Trump to face trial after election in Trump University suit

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Saturday, May 7, 2016
Republican presidential candidate Donald Trump speaks at the California Republican Party 2016 Convention in Burlingame, Calif., Friday, April 29, 2016.
Republican presidential candidate Donald Trump speaks at the California Republican Party 2016 Convention in Burlingame, Calif., Friday, April 29, 2016.
AP Photo/Jeff Chiu

SAN DIEGO -- Donald Trump will go to trial in a class-action lawsuit against his now-defunct Trump University after the presidential election but before inauguration if he wins the White House, setting the stage for a president-elect to take the witness stand.

U.S. District Judge Gonzalo Curiel on Friday scheduled trial for Nov. 28 in the suit that alleges people who paid up to $35,000 for real estate seminars got defrauded. The likely Republican nominee planned to attend most, if not all, of the trial and would testify, Trump attorney Daniel Petrocelli said.

"He has very, very strong feelings about this case," Petrocelli told reporters.

Petrocelli asked for a trial after Inauguration Day on Jan. 20, but the judge raised concerns about distractions if Trump wins the election. The attorney said the period between the election and swearing-in is extremely hectic for a president-elect but that it was preferable to holding a trial during the campaign.

The lawsuit is one of three that accuse Trump University of fleecing students with unfulfilled promises to teach secrets of success in real estate.

The San Diego suit says Trump University, which no longer operates and was not accredited as a school, gave seminars and classes across the country that were like infomercials, constantly pressuring students to buy more and, in the end, failing to deliver.

Trump, who appears on a list of defense witnesses for the trial, has repeatedly pointed to a 98 percent satisfaction rate on internal surveys. But the lawsuit says students were asked to rate the product when they believed they still had more instruction to come and were reluctant to openly criticize their teachers on surveys that were not anonymous.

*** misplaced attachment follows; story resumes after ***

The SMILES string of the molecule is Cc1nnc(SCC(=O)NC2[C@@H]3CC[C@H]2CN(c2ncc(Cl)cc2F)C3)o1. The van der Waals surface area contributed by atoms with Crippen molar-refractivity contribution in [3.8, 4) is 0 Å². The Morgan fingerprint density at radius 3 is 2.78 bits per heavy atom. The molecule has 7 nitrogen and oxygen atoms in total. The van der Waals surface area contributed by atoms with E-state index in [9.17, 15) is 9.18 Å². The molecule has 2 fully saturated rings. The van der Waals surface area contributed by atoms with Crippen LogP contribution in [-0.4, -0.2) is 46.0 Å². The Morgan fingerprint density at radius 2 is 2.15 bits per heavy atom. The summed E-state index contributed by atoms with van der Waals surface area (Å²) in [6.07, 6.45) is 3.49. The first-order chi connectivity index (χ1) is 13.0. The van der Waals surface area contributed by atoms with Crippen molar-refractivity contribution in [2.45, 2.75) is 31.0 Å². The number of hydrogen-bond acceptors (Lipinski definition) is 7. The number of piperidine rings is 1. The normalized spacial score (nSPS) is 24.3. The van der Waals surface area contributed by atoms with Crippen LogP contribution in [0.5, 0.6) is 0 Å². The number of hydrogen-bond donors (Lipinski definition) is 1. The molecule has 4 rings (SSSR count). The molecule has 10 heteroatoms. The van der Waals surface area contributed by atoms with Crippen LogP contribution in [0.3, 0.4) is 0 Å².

Curiel, a judicial appointee of President Barack Obama, has been eager to get to trial and had planned for it this summer before Trump's surge in the primaries. The case was filed in 2010, making it the second-oldest on his docket.

Still, he expressed concern about a trial during the campaign, partly out of concern for jurors' safety.

"Will they be able to stay clear of the media frenzy?" he asked. "Ultimately that's my Number 1 concern."

Since the early 1980s, Trump personally has been sued at least 150 times in federal court, records show. Only a handful of those cases are pending, with the ones involving Trump University - two in California and one in New York - being the most significant.

Trump has railed against the judge in the San Diego case, calling him hostile and suggesting his positions may be the result of Trump's stance on border security. The likely GOP nominee has noted Curiel's ethnicity.

Trump said of the judge at an Arkansas rally in February: "I believe he happens to be Spanish, which is fine. He's Hispanic - which is fine."

Petrocelli said he would not ask for the judge to be removed from the case, despite Trump's views.

"He's got very strong views about everything and he expressed his own views," Petrocelli said.

Jury selection may begin shortly before Nov. 28, and the trial was expected to last a month or longer, the judge said.